Observations were made on insect visitors to flowers in montane short-tussock grasslands and scrub, and in subalpine and alpine grasslands. New Zealand does not possess native social bees or many other advanced insects, and the flowers were visited by highly variable assemblages of unspecialized insects. The flowers studied were characterized by general pollination systems, only a very few species showing specific floral adaptations to particular pollinators. The general pollination systems are
viewed as an adaptation to highly variable pollinator assemblages; flowers are visited by whatever pollinators are immediately available.
Relationships between pollen loads, resource availability, and fruit and seed production were determined for Lysimachia quadrifolia ramets in two adjacent sites (the scrub site and the open site) in 1982, 1983, and 1984. Pollen loads limited % fruit set and seed production in the open site in 1982 and 1983. Reproduction in the scrub site was resource limited in 1982, as shown by an increase in % fruit set when one-half of the flowers on a ramet were removed prior to fruit initiation. In the scru
b site in 1983, pollination of one-half of the flowers on a ramet decreased the % fruit set of the remaining, unpollinated flowers. Fruit production in the same site was limited by pollen in 1984. Addition of nitrogen fertilizer to the scrub site in 1984 had no effect on fruit and seed production. There was more variation in fruit set between sites than between years. There was no trend to greater fruit set or number of seeds/fruit on early flowers compared to late flowers on the same ramet. Correlations between measures of reproduction were positive or insignificant. These results demonstrate year-and site-specific variation in the factors that limit plant reproduction.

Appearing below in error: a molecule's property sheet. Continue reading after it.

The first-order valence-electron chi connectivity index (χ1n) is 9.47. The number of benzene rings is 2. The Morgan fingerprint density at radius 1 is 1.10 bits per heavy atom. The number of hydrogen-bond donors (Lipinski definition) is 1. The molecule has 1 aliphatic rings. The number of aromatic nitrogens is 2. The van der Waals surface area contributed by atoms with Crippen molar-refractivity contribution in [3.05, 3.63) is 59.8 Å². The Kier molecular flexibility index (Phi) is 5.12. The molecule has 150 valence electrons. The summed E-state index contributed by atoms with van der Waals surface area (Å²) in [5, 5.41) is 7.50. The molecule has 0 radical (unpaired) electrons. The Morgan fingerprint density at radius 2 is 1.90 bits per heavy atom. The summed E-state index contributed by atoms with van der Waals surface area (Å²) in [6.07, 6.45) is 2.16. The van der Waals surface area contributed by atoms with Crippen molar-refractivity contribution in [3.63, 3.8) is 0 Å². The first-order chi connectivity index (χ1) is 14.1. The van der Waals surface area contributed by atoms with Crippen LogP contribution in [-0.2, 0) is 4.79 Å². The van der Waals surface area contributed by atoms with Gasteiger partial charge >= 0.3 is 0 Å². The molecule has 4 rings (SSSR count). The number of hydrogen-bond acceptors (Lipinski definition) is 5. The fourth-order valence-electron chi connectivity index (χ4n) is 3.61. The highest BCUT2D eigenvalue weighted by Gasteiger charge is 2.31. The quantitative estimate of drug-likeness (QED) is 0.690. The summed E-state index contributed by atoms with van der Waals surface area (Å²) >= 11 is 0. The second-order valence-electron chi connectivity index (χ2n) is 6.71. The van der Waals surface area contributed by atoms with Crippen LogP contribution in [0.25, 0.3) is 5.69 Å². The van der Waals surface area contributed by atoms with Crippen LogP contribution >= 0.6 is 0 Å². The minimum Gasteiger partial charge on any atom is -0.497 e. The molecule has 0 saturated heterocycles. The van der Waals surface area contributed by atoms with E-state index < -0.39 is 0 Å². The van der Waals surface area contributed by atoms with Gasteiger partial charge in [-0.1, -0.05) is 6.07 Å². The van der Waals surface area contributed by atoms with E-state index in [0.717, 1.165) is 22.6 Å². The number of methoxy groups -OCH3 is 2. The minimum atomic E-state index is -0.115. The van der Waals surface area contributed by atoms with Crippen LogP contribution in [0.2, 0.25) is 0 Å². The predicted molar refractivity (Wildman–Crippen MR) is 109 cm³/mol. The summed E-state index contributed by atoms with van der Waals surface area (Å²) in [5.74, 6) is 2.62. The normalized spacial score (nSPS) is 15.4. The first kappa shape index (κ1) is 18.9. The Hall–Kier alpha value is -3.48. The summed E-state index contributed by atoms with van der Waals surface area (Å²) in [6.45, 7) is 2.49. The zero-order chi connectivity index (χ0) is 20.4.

Visitation rates and mean numbers of visits per flower per day are determined at three altitudinal levels (2 200–3 600 m) in the high Andes of central Chile from quantified observations of flowers visitors to a total of 134 species of plants, studied over three flowering seasons. Significant altitudinal decreases in the mean no. visits/flower/minute and per day were recorded, with Level III flowers, on the average, being pollinated only about 1/2 as frequently and to as low as 1/4 as fre
quently in certain months, as Level I flowers. Visitation rates are generally highest in early and mid-summer at all altitudes. — The lower visitation rates at the higher elevations are due to lower insect abundance relative to plant resources and lower levels of activity for the insects present, stemming from the generally lower ambient temperatures. Seasonal differences in visitation rates may also be related to differences in insect abundance levels. The total probability of ovule pollination cannot be estimated directly from the pollination rates, because stigmas are probably receptive for longer periods at the higher elevations. When differences in the duration of stigma receptivity are estimated from differences in flower lifelength, the probability of pollination in Level III is not very different from that expected in Level I. However, for some months, the deficit in Level III may still be substantial. — These results underline the inherent dangers of predicting pollination possibilities directly from pollination rates. They also suggest that the impoverished pollination conditions assumed in hypotheses predicting higher amounts of self-compatibility at high altitudes might not be justified for all high temperate mountains.